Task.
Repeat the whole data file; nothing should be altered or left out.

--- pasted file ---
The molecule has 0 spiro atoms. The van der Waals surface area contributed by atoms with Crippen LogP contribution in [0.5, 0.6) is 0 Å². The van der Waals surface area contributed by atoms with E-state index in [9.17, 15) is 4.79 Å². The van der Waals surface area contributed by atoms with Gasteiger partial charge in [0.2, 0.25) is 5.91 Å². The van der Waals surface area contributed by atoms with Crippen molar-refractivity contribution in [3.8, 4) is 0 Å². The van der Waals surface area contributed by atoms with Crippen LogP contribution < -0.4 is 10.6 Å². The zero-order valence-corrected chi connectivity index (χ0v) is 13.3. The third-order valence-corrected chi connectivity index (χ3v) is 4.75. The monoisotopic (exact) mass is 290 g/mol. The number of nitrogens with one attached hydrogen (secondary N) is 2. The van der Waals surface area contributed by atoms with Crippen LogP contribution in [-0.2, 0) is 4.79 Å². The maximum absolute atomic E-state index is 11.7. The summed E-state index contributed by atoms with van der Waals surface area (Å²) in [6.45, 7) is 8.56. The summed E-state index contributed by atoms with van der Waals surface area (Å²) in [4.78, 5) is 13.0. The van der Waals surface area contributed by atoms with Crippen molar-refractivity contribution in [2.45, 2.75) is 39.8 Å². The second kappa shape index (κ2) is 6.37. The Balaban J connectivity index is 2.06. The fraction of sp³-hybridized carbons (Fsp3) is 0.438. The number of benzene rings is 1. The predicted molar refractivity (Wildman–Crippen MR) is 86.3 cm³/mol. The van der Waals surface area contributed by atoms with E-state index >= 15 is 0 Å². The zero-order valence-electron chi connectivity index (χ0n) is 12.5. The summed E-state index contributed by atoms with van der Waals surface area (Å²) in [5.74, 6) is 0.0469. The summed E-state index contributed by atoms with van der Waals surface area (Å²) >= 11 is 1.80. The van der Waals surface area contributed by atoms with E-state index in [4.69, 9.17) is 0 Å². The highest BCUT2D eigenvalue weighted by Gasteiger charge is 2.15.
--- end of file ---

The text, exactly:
The molecule has 0 spiro atoms. The van der Waals surface area contributed by atoms with Crippen LogP contribution in [0.5, 0.6) is 0 Å². The van der Waals surface area contributed by atoms with E-state index in [9.17, 15) is 4.79 Å². The van der Waals surface area contributed by atoms with Gasteiger partial charge in [0.2, 0.25) is 5.91 Å². The van der Waals surface area contributed by atoms with Crippen molar-refractivity contribution in [3.8, 4) is 0 Å². The van der Waals surface area contributed by atoms with Crippen LogP contribution < -0.4 is 10.6 Å². The zero-order valence-corrected chi connectivity index (χ0v) is 13.3. The third-order valence-corrected chi connectivity index (χ3v) is 4.75. The monoisotopic (exact) mass is 290 g/mol. The number of nitrogens with one attached hydrogen (secondary N) is 2. The van der Waals surface area contributed by atoms with Crippen LogP contribution in [-0.2, 0) is 4.79 Å². The maximum absolute atomic E-state index is 11.7. The summed E-state index contributed by atoms with van der Waals surface area (Å²) in [6.45, 7) is 8.56. The summed E-state index contributed by atoms with van der Waals surface area (Å²) in [4.78, 5) is 13.0. The van der Waals surface area contributed by atoms with Crippen molar-refractivity contribution in [2.45, 2.75) is 39.8 Å². The second kappa shape index (κ2) is 6.37. The Balaban J connectivity index is 2.06. The fraction of sp³-hybridized carbons (Fsp3) is 0.438. The number of benzene rings is 1. The predicted molar refractivity (Wildman–Crippen MR) is 86.3 cm³/mol. The van der Waals surface area contributed by atoms with E-state index >= 15 is 0 Å². The zero-order valence-electron chi connectivity index (χ0n) is 12.5. The summed E-state index contributed by atoms with van der Waals surface area (Å²) in [5.74, 6) is 0.0469. The summed E-state index contributed by atoms with van der Waals surface area (Å²) >= 11 is 1.80. The van der Waals surface area contributed by atoms with E-state index in [4.69, 9.17) is 0 Å². The highest BCUT2D eigenvalue weighted by Gasteiger charge is 2.15.